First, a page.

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Can YOU spot ‘the Loch Ness monster’? Girl’s photo of mysterious creature is branded the ‘best picture’ of the sea beast in years


A little girl’s photo of the elusive ‘Loch Ness Monster’ has been branded the best picture of the beast in years and incorporated into the Official Loch Ness Monster Sightings’ Register. 

Charlotte Robinson had been staying at the Loch Ness Highland Lodges at Invermoriston nack in 2018 when something popped up in the water 50 feet from the bank. 

Grabbing her camera, Charlotte was able to snap a picture of a blob in the water which apparently surfaced for a minute before disappearing again, reports the Mirror. 

Charlotte had been on holiday with her parents Kat and Dave when the incident occurred at about 7pm one evening. 

Describing the moment she came face to face with ‘Nessie’, Charlotte explained she knew there had been ‘something’ there. 

Charlotte Robinson at Loch Ness where she took a photo of what she thinks is the Loch Ness Monster

Charlotte Robinson at Loch Ness where she took a photo of what she thinks is the Loch Ness Monster

The grainy picture appears to show an object moving out of the grey water

The grainy picture appears to show an object moving out of the grey water 

She said: ‘There was something in the water about 50 feet from the shore. I took a photo. It had a neck and head was in the shape of a hook.

‘I just took what I saw. It was black – I just don’t know how far it was out of the water. I’m not good at judging distances. 

‘But after about a minute it disappeared and then came back up again in a different place. It was up for less than a minute the second time. 

‘I kind of believed in Nessie, but I wanted to see the proof. I always imagined her as having a long neck and flippers. I have seen something but I’m not sure what.’

The photograph was rapturously received by the Nessie spotting community including long-time loch hermit Steve Feltham – who has spent the last 27 years watching the water. 

Mr Feltham, 55, who holds the Guinness world record for the longest continuous monster hunting vigil of Loch Ness, said: ‘I am totally excited by this photograph – it is the best of “Nessie” in years.

‘There is clearly a solid object in it and it is relatively clear. It warrants further study. There may be a mundane explanation such as a seal, but I have not heard of a seal in the loch this year. 

‘For my money it is larger than a seal or an otter. It is a fantastic picture by Charlotte.’

Rumours of a strange creature living in the waters of Loch Ness have abounded over the decades, yet scant evidence has been found to back up these claims.

The first reported sighting of the monster is said to have been made in AD565 by the Irish missionary St Columba when he came across a giant beast in the River Ness.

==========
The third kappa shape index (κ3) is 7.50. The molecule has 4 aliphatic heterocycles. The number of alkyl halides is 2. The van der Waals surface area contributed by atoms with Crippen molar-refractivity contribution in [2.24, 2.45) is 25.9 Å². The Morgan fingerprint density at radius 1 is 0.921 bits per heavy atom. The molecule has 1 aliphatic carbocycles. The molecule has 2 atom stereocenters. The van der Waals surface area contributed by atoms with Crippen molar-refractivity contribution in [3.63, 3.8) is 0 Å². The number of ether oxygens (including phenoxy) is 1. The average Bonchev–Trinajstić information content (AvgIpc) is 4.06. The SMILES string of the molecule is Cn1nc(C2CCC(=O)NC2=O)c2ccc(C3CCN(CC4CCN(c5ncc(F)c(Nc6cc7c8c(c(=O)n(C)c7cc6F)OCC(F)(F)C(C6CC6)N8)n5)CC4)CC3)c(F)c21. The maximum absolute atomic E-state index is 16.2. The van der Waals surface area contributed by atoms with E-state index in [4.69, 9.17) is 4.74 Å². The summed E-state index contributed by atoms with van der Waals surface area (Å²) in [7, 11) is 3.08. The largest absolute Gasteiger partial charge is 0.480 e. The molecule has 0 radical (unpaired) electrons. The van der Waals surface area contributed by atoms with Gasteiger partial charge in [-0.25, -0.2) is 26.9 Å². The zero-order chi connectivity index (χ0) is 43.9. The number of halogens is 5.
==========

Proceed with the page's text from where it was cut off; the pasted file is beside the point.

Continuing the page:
An online register lists more than 1,000 total Nessie sightings, created by Mr Campbell, the man behind the Official Loch Ness Monster Fan Club and is available at www.lochnesssightings.com. 

Many Nessie witnesses have mentioned large, crocodile-like scutes sitting atop the spine of the creature, leading some to believe an escaped amphibian may be to blame.

Native fish sturgeons can also weigh several hundred pounds and have ridged backs, which make them look almost reptilian.

Some believe Nessie is a long-necked plesiosaur – like an elasmosaur – that survived somehow when all the other dinosaurs were wiped out.

Others say the sightings are down to Scottish pines dying and flopping into the loch, before quickly becoming water-logged and sinking.

Sturgeon's Photograph: For 60 years this celebrated photograph of a long necked creature helped keep afloat the legend of the Loch Ness Monster

Sturgeon’s Photograph: For 60 years this celebrated photograph of a long necked creature helped keep afloat the legend of the Loch Ness Monster

Over the years there have been thousands of 'Nessie sightings' at Loch Ness

Over the years there have been thousands of ‘Nessie sightings’ at Loch Ness

Charlotte’s picture has drawn parallels with the the ‘Surgeon’s Photograph’ an infamous shot of Nessie that was eventually proven as a hoax. 

In 1934, The Daily Mail published a picture by Lieutenant Colonel Robert Kenneth Wilson of what appeared to be a sighting of the Loch Ness Monster.

For 60 years this celebrated photograph of a long necked creature  helped keep afloat the legend of the Loch Ness Monster.

It became known as the ‘Surgeon’s Photograph’ as Lieutenant Wilson was a Harley Street gynaecologist. 

However, this photograph was actually of a modified toy submarine.

Now it’s alleged he was part of a plot to perpetuate the myth of the monster which began as a joke.



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